According to this article, which references dozens of studies, Reishi may be beneficial for many health conditions. The referenced studies provide evidence that Reishi can be beneficial when treating cancer, diabetes, and liver issues. Additionally, it’s been shown to be immunomodulating, an antioxidant, anti-viral, anti-bacterial, and anti-allergic. According to a review on the bioactive compounds found in Reishi, it “contains many bioactive compounds such as polysaccharides, triterpenes, polyphenols, proteins, amino acids, and organic germanium.”

Maitake (Grifola Frondosa)

Maitake Health Benefits: 

  • Blood Sugar Regulation
  • Immunity
  • Cancer-Fighting

Where Does Maitake Grow?

Maitake grows in the wild at the bottom of Oak, Elm and Maple trees. They typically grow in North America, China and Japan.

Like the other mushrooms highlighted here, Maitakes are cultivated for consumption at a large scale by manufacturers of mushroom products.

What Does Maitake Look Like?

Maitakes are light brown and white in color. They grow together in large clusters and resemble the shape of a flower.

How Does Maitake Work?

Maitake mushrooms contain various polysaccharides, including beta glucan. Studies indicate that Maitake may be effective in reducing cancerous tumors and is an immunomodulator. There is also evidence that it may help reduce blood pressure, regulate blood sugar and contain plenty of antioxidants.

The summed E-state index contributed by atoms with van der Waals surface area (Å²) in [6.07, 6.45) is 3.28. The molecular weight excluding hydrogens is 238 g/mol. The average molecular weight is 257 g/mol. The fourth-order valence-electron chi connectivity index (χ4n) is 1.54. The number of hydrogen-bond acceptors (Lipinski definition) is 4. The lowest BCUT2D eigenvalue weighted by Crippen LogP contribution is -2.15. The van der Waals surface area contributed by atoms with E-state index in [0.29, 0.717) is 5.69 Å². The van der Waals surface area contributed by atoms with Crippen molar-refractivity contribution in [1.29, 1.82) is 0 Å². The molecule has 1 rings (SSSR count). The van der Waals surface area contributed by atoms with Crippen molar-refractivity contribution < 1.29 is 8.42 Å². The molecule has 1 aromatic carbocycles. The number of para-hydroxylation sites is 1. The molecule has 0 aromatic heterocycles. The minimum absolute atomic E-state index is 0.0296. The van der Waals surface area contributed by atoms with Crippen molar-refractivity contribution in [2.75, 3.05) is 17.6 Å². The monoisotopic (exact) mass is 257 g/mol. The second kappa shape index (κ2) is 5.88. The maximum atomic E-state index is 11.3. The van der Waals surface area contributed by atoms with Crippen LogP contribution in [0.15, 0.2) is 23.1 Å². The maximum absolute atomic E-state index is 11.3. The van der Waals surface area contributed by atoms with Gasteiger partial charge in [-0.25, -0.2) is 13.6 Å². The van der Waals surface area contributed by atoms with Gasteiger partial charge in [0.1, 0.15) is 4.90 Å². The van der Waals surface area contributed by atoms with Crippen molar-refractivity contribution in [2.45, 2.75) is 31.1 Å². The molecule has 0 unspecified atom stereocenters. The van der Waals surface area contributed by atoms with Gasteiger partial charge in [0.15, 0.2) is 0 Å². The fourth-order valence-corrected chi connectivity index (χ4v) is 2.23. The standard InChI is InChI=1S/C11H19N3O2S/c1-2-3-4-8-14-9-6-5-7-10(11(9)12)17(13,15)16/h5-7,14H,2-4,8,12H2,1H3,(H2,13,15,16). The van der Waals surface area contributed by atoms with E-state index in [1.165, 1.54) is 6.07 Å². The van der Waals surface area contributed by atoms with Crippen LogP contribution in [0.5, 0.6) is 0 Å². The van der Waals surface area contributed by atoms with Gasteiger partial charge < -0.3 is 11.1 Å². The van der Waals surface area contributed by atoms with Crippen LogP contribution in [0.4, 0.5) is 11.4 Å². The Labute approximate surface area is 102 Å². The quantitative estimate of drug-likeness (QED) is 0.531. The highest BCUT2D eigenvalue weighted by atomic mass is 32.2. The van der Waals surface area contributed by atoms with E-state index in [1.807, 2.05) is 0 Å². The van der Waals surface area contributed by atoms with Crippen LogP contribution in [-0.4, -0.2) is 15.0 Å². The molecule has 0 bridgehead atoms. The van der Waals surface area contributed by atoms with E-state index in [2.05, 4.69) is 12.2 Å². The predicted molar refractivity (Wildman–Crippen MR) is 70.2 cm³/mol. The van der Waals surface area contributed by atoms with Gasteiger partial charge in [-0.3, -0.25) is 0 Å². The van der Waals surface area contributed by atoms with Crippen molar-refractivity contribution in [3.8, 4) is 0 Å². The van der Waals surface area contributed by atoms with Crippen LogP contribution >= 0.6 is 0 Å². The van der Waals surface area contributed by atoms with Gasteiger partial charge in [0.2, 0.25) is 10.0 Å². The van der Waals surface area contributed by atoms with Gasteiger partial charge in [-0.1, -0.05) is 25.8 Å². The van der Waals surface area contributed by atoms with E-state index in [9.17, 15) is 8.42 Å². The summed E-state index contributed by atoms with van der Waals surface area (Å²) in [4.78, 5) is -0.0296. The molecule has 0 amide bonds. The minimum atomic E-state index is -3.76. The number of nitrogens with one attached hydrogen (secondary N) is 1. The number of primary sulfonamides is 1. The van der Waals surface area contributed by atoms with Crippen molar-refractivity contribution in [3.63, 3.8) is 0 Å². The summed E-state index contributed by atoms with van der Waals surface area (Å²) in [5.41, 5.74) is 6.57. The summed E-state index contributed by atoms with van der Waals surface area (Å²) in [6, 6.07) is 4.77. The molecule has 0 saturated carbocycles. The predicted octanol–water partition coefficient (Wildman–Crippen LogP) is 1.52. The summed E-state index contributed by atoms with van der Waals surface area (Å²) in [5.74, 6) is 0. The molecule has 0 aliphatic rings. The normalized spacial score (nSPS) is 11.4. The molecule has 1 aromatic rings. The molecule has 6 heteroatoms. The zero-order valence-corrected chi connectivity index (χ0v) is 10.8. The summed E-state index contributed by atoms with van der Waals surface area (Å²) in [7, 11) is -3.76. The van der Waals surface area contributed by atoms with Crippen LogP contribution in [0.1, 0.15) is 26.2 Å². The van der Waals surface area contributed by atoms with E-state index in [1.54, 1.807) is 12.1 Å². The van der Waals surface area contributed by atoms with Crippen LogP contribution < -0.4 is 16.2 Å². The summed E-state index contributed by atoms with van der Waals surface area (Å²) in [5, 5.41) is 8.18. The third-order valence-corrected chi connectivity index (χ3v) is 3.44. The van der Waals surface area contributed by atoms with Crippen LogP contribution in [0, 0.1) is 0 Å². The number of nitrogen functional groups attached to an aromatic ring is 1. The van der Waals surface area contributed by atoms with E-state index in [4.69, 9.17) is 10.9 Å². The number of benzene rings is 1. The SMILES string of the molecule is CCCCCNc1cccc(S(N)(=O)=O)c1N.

Maitake can be used in culinary settings and are said to have a woodsy/earthy flavor. It’s also commonly consumed as a powder, tincture, or capsule for higher concentration. 

Turkey Tail (Trametes vericolor)

Turkey Tail Health Benefits: 

  • Immunity
  • Cancer-fighting
  • Antibacterial

Where do they grow?

Turkey Tail grows all over the world including in North America. In the wild it grows mainly on fallen trees or logs.

What do they look like?

Turkey tail is multicolored. It is generally red, brown and sometimes blue or green. They usually grow to about 1-4 inches wide.

How do they work?

Again, we can partially thank polysaccharides (specifically, PSP and PSK) for the benefits of Turkey Tail. According to Medicalnewstoday.com, studies have suggested the compounds found in Turkey Tail can benefit those undergoing cancer treatment. Other studies have shown that Turkey Tail can benefit the gut and microbiome as it can balance healthy bacteria in the intestines.